In Luke 15:11-32, Our Lord tells us the Parable of the Prodigal Son, a story which most of you have heard.
Consider, though, the prodigal’s elder brother, who is all bent out of shape because his father killed the fatted calf and threw a party for the son who came home. Most of us can easily understand the elder son’s jealousy, because we are sinners like him: we would probably react as he did.
Because I’ve been reading, all along, Notes on the Parables of Our Lord(first published in 1860) by Dean Richard Chenevix Trench–remember his lesson on the Parable of the Wheat and the Tares, which I posted last month–and learning some good lessons from it, I said to myself, “Wait a minute! This is like the Parable of the Laborers in the Vineyard, in which those who worked all day, and were paid handsomely for it, objected because the owner awarded the same payment to those who came late to the job.” And yes, the similarity is there.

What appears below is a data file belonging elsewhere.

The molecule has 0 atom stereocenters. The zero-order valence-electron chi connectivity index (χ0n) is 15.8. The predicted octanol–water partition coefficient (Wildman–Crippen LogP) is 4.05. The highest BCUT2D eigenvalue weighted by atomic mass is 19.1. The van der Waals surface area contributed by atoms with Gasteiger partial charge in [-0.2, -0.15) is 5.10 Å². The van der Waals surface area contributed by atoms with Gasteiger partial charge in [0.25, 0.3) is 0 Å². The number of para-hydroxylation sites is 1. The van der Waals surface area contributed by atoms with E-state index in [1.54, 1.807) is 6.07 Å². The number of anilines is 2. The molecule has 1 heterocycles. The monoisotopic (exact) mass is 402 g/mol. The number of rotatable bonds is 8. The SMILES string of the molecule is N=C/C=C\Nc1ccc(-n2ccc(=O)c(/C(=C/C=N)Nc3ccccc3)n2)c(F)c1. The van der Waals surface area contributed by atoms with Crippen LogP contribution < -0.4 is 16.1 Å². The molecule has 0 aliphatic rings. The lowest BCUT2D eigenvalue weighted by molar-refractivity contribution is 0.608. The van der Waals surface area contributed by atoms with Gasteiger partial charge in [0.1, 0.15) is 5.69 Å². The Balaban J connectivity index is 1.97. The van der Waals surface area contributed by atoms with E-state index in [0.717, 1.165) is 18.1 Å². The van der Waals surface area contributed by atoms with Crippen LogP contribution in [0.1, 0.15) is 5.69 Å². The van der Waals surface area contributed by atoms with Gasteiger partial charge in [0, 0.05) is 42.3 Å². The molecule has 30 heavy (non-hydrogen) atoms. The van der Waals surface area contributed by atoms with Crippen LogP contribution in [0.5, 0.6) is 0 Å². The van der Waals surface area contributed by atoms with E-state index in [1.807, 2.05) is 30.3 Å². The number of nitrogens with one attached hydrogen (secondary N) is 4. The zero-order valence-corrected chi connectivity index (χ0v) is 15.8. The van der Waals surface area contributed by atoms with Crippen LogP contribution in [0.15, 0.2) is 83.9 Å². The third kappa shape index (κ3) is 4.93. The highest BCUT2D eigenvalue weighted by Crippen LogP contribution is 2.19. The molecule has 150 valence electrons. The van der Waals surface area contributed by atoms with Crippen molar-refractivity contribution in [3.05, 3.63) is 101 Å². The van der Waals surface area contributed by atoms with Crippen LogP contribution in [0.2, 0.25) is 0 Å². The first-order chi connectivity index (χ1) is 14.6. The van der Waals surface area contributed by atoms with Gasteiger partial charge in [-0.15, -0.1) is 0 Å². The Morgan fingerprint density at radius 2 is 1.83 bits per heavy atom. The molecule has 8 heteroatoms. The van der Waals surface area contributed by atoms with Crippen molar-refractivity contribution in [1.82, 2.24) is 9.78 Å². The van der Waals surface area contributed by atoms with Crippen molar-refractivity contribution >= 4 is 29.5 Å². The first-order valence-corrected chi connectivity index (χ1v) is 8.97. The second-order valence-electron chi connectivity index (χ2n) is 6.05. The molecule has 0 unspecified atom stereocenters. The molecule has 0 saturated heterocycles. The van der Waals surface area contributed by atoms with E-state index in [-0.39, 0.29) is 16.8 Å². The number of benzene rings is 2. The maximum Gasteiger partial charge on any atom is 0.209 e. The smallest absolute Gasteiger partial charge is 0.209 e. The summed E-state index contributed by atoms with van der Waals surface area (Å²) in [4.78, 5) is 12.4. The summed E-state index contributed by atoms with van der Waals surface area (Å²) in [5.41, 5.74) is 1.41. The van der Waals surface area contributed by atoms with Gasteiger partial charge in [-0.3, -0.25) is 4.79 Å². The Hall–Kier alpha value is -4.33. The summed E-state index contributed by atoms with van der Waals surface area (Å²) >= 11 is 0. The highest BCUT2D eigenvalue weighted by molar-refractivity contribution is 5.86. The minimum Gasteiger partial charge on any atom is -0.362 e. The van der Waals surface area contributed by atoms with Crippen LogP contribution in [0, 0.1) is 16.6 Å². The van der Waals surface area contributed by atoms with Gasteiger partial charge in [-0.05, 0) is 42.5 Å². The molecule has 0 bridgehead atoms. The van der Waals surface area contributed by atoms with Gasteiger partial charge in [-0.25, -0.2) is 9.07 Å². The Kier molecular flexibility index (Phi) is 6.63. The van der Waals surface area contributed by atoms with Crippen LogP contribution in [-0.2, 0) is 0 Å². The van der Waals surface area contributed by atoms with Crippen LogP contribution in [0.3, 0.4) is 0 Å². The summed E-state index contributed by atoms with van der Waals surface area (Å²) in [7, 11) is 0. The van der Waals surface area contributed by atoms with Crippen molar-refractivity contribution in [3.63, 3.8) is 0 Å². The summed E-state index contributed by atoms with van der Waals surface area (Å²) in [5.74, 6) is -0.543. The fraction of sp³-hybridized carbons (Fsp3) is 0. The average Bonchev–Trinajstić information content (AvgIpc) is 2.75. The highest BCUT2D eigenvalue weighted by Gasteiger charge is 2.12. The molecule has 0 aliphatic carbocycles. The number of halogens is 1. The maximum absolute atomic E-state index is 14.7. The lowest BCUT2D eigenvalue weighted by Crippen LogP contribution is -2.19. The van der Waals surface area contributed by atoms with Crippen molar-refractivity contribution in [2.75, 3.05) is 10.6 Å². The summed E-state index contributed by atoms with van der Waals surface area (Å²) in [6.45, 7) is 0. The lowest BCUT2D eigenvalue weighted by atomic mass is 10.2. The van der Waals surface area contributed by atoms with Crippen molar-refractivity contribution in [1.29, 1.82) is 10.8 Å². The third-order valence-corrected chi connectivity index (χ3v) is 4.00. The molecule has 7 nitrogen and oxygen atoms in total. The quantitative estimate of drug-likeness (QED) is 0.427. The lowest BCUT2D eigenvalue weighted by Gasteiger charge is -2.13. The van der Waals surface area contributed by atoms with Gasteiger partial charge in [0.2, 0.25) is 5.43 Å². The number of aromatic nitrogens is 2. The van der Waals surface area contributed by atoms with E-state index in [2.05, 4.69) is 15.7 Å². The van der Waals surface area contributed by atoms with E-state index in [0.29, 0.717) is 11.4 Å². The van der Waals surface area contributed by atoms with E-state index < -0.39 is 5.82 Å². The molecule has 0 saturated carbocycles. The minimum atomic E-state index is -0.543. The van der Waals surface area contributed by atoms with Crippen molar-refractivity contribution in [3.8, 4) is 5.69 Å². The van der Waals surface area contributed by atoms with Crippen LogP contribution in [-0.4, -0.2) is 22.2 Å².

To his elder son the father says, “Son, thou art ever with me“–he might have added, “as opposed to the other numbskull, who went out into the fallen world and almost starved to death”–“and all that I have is thine.”The elder son already had “all.” What more could he have asked for?
Dean Trench points out that the elder son, because he was his father’s son, had a perfect right to walk right into the house and join the party, where his portion of the fatted calf was waiting for him. Why didn’t he? One gets the impression that he wanted the whole calf for himself.
He already had all that he could have, and had been spared the experience of leaving his father and winding up in desperate straits. He lost nothing by the father’s forgiveness of the prodigal, and yet he was jealous. In truth, his jealousy and self-righteousness blinded him to the blessings that he had, and to the grace of his father, who was the source of all those blessings. Just as the vineyard owner, out of the goodness of his heart, was generous to the later hires, the father in this parable shed his grace on both his sons. And the one son was jealous and ungrateful.
As Steve Brown would say, “Now you think about that!”
by LEE DUIGON